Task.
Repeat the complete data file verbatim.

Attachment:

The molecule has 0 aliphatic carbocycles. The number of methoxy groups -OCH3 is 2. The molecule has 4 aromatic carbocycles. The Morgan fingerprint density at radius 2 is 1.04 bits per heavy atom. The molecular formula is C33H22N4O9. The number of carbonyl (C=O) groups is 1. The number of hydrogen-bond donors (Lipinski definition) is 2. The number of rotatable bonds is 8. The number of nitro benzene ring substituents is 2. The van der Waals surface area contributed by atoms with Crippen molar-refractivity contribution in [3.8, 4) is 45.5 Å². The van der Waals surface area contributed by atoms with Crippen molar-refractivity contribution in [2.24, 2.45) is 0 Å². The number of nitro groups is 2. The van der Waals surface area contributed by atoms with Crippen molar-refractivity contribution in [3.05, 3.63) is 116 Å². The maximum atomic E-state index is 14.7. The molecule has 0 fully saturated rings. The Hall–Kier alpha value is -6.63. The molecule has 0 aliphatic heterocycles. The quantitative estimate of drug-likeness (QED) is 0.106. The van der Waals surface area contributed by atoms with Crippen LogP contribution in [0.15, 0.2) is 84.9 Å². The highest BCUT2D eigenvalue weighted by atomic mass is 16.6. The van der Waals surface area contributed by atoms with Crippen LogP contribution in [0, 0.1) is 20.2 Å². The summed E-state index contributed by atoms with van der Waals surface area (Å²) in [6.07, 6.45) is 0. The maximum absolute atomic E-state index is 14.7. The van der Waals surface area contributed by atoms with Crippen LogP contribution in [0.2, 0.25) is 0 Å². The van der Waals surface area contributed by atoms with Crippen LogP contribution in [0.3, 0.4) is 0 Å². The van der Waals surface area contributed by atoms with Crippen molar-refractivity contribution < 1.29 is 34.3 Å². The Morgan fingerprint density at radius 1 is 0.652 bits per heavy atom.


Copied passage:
The molecule has 0 aliphatic carbocycles. The number of methoxy groups -OCH3 is 2. The molecule has 4 aromatic carbocycles. The Morgan fingerprint density at radius 2 is 1.04 bits per heavy atom. The molecular formula is C33H22N4O9. The number of carbonyl (C=O) groups is 1. The number of hydrogen-bond donors (Lipinski definition) is 2. The number of rotatable bonds is 8. The number of nitro benzene ring substituents is 2. The van der Waals surface area contributed by atoms with Crippen molar-refractivity contribution in [3.8, 4) is 45.5 Å². The van der Waals surface area contributed by atoms with Crippen molar-refractivity contribution in [2.24, 2.45) is 0 Å². The number of nitro groups is 2. The van der Waals surface area contributed by atoms with Crippen molar-refractivity contribution in [3.05, 3.63) is 116 Å². The maximum atomic E-state index is 14.7. The molecule has 0 fully saturated rings. The Hall–Kier alpha value is -6.63. The molecule has 0 aliphatic heterocycles. The quantitative estimate of drug-likeness (QED) is 0.106. The van der Waals surface area contributed by atoms with Crippen LogP contribution in [0.15, 0.2) is 84.9 Å². The highest BCUT2D eigenvalue weighted by atomic mass is 16.6. The van der Waals surface area contributed by atoms with Crippen LogP contribution in [0, 0.1) is 20.2 Å². The summed E-state index contributed by atoms with van der Waals surface area (Å²) in [6.07, 6.45) is 0. The maximum absolute atomic E-state index is 14.7. The van der Waals surface area contributed by atoms with Crippen LogP contribution in [0.2, 0.25) is 0 Å². The van der Waals surface area contributed by atoms with Crippen LogP contribution in [0.3, 0.4) is 0 Å². The van der Waals surface area contributed by atoms with Crippen molar-refractivity contribution < 1.29 is 34.3 Å². The Morgan fingerprint density at radius 1 is 0.652 bits per heavy atom.